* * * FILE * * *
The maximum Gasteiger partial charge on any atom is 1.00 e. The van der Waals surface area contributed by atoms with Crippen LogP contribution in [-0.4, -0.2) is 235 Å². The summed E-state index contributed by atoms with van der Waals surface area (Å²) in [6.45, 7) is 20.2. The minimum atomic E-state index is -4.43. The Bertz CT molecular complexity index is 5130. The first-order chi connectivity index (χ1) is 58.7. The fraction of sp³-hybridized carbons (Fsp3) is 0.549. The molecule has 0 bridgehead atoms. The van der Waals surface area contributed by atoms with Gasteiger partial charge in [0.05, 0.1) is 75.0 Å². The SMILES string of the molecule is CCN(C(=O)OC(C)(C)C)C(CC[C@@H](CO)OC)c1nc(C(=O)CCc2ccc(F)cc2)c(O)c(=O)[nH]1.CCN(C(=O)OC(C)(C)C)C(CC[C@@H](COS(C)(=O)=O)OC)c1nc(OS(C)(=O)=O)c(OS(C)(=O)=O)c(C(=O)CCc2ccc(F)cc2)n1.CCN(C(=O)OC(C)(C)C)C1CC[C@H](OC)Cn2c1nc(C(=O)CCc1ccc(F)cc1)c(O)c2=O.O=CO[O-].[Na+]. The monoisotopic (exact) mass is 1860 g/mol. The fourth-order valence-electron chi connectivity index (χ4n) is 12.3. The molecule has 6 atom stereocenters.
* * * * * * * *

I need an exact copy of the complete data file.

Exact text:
The maximum Gasteiger partial charge on any atom is 1.00 e. The van der Waals surface area contributed by atoms with Crippen LogP contribution in [-0.4, -0.2) is 235 Å². The summed E-state index contributed by atoms with van der Waals surface area (Å²) in [6.45, 7) is 20.2. The minimum atomic E-state index is -4.43. The Bertz CT molecular complexity index is 5130. The first-order chi connectivity index (χ1) is 58.7. The fraction of sp³-hybridized carbons (Fsp3) is 0.549. The molecule has 0 bridgehead atoms. The van der Waals surface area contributed by atoms with Gasteiger partial charge in [0.05, 0.1) is 75.0 Å². The SMILES string of the molecule is CCN(C(=O)OC(C)(C)C)C(CC[C@@H](CO)OC)c1nc(C(=O)CCc2ccc(F)cc2)c(O)c(=O)[nH]1.CCN(C(=O)OC(C)(C)C)C(CC[C@@H](COS(C)(=O)=O)OC)c1nc(OS(C)(=O)=O)c(OS(C)(=O)=O)c(C(=O)CCc2ccc(F)cc2)n1.CCN(C(=O)OC(C)(C)C)C1CC[C@H](OC)Cn2c1nc(C(=O)CCc1ccc(F)cc1)c(O)c2=O.O=CO[O-].[Na+]. The monoisotopic (exact) mass is 1860 g/mol. The fourth-order valence-electron chi connectivity index (χ4n) is 12.3. The molecule has 6 atom stereocenters.